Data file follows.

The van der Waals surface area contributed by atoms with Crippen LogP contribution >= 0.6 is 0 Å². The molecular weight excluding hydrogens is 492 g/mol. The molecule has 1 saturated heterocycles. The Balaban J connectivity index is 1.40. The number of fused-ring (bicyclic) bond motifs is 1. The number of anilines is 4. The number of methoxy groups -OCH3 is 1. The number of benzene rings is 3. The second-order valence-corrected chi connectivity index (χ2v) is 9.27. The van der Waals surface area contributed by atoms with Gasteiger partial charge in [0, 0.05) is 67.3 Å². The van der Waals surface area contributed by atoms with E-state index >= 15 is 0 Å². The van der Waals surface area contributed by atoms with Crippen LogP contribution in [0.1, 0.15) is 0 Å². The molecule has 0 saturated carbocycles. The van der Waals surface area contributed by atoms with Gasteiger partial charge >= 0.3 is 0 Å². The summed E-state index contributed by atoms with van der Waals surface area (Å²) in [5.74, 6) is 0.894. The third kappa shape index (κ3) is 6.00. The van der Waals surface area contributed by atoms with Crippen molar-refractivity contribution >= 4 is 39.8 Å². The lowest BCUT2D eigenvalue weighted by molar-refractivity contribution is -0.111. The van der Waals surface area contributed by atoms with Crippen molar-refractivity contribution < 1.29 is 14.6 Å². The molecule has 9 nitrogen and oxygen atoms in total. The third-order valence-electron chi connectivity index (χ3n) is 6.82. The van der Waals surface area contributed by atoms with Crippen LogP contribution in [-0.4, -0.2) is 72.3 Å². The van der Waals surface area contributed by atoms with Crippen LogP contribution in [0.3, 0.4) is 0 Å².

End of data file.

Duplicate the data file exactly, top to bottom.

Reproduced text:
The van der Waals surface area contributed by atoms with Crippen LogP contribution >= 0.6 is 0 Å². The molecular weight excluding hydrogens is 492 g/mol. The molecule has 1 saturated heterocycles. The Balaban J connectivity index is 1.40. The number of fused-ring (bicyclic) bond motifs is 1. The number of anilines is 4. The number of methoxy groups -OCH3 is 1. The number of benzene rings is 3. The second-order valence-corrected chi connectivity index (χ2v) is 9.27. The van der Waals surface area contributed by atoms with Gasteiger partial charge in [0, 0.05) is 67.3 Å². The van der Waals surface area contributed by atoms with E-state index >= 15 is 0 Å². The van der Waals surface area contributed by atoms with Crippen LogP contribution in [0.1, 0.15) is 0 Å². The molecule has 0 saturated carbocycles. The van der Waals surface area contributed by atoms with Gasteiger partial charge >= 0.3 is 0 Å². The summed E-state index contributed by atoms with van der Waals surface area (Å²) in [5.74, 6) is 0.894. The third kappa shape index (κ3) is 6.00. The van der Waals surface area contributed by atoms with Crippen molar-refractivity contribution >= 4 is 39.8 Å². The lowest BCUT2D eigenvalue weighted by molar-refractivity contribution is -0.111. The van der Waals surface area contributed by atoms with Crippen molar-refractivity contribution < 1.29 is 14.6 Å². The molecule has 9 nitrogen and oxygen atoms in total. The third-order valence-electron chi connectivity index (χ3n) is 6.82. The van der Waals surface area contributed by atoms with Crippen LogP contribution in [-0.4, -0.2) is 72.3 Å². The van der Waals surface area contributed by atoms with Crippen LogP contribution in [0.3, 0.4) is 0 Å².